- US services companies are also lobbying for TTIP to tackle ‘trade barriers’ such as labour regulations. For example US company Home Instead, a leading provider of home care services for seniors operating franchises in several EU member states, wants TTIP to address “inflexible labour laws” which oblige the firm to offer its part-time employees “extensive benefits including paid vacations” which it claims “unnecessarily inflate the costs of home care”.
The report’s concluded that our ability to steer all kinds of services in a direction that benefits our society is under attack by trade agreements like these two. The report also correctly states “If left to their own course, trade negotiations will eventually make it impossible to implement decisions for the common good,” and because of this, the only option is to revoke the agreement.
My take on all this is most (if not all) trade agreements have similar treasonous goals. These particular agreements are different because the fingerprints of big business lobbyists are all over this trade agreement. However, make no mistake– the goal of previous agreements and the creation of the EU and UN has always been geared towards killing national sovereignty, while giving control to the plutocratic class of international businessmen, or the “ruling class” as they like to fancy themselves.
In “The Men That Rule America”, I show how this class makes up the invisible government that controls most of the national level politicians (the same goes for every western government) and how they have interwoven their international businesses to create a very powerful super entity. You might be wondering what the point of making agreements like this is if big business controls a vast majority of the politicians? Well, even if the ruling class owns enough of the politicians to ensure they would never allow regulations to get passed that would hurt their interests, the voice of the people is very strong. If you take a look at some of the quotes (in the linked article above) by presidents and other powerful politicians dating back to the early 1900’s, you will see this invisible government was around even then. Yet, the people were able to demand post-depression regulation changes to the country’s work conditions. Directly after the depression, big business used the fact that people were desperate to feed and shelter their families to force them into working extremely long hours (without overtime) or lose their jobs. The Big businesses were simply taking advantage of the situation to exploit the working class. The people finally got fed up and demanded change that came in the form of the “Fair Labor Standards Act of 1938”, which installed the 40 hour work week. What is at stake here (outside of what the report mentioned) is the people not being able to force change when big business uses situations to force people to work in less than desirable conditions. To me, this is the most important factor that was not addressed in the report.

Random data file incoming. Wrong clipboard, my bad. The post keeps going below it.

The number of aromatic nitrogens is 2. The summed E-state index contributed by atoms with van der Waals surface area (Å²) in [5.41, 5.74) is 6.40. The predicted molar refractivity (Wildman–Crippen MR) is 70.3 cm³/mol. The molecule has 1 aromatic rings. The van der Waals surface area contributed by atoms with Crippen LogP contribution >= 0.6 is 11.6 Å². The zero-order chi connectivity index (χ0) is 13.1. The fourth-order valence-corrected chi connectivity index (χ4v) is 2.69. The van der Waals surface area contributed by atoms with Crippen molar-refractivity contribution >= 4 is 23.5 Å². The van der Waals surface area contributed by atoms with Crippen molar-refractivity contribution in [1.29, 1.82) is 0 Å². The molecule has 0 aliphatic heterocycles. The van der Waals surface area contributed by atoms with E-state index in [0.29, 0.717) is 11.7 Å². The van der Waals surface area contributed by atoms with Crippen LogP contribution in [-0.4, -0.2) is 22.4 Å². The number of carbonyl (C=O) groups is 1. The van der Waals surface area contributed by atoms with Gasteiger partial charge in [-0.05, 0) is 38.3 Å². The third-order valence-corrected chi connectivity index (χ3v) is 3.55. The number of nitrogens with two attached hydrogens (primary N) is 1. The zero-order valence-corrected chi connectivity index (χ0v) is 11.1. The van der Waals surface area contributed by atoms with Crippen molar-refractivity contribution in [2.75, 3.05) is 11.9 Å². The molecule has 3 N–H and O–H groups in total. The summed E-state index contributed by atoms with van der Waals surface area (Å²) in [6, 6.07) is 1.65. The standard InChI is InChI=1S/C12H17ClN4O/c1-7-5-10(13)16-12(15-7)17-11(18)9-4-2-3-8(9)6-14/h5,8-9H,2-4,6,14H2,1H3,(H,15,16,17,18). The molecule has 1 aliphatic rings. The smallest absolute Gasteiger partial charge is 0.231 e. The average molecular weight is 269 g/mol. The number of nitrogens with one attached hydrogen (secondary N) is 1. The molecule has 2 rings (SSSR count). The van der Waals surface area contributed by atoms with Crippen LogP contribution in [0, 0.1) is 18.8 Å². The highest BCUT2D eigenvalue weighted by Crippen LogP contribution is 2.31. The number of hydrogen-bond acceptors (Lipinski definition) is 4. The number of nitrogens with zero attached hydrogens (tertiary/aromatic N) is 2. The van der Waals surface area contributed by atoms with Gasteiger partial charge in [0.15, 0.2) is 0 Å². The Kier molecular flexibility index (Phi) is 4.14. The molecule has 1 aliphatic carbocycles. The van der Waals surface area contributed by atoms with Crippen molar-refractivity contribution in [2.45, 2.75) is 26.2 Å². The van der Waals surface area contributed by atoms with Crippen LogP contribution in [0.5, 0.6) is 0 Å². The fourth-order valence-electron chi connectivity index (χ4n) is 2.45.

This report is great because now it won’t be as easy to dismiss people who have warned about these agreements as crazy conspiracy theorist. This report should go a long way to get people to start questioning trade agreements like this and to ultimately stand up to get the ones that are already implemented revoked.
And, make no mistake, we need to revoke them!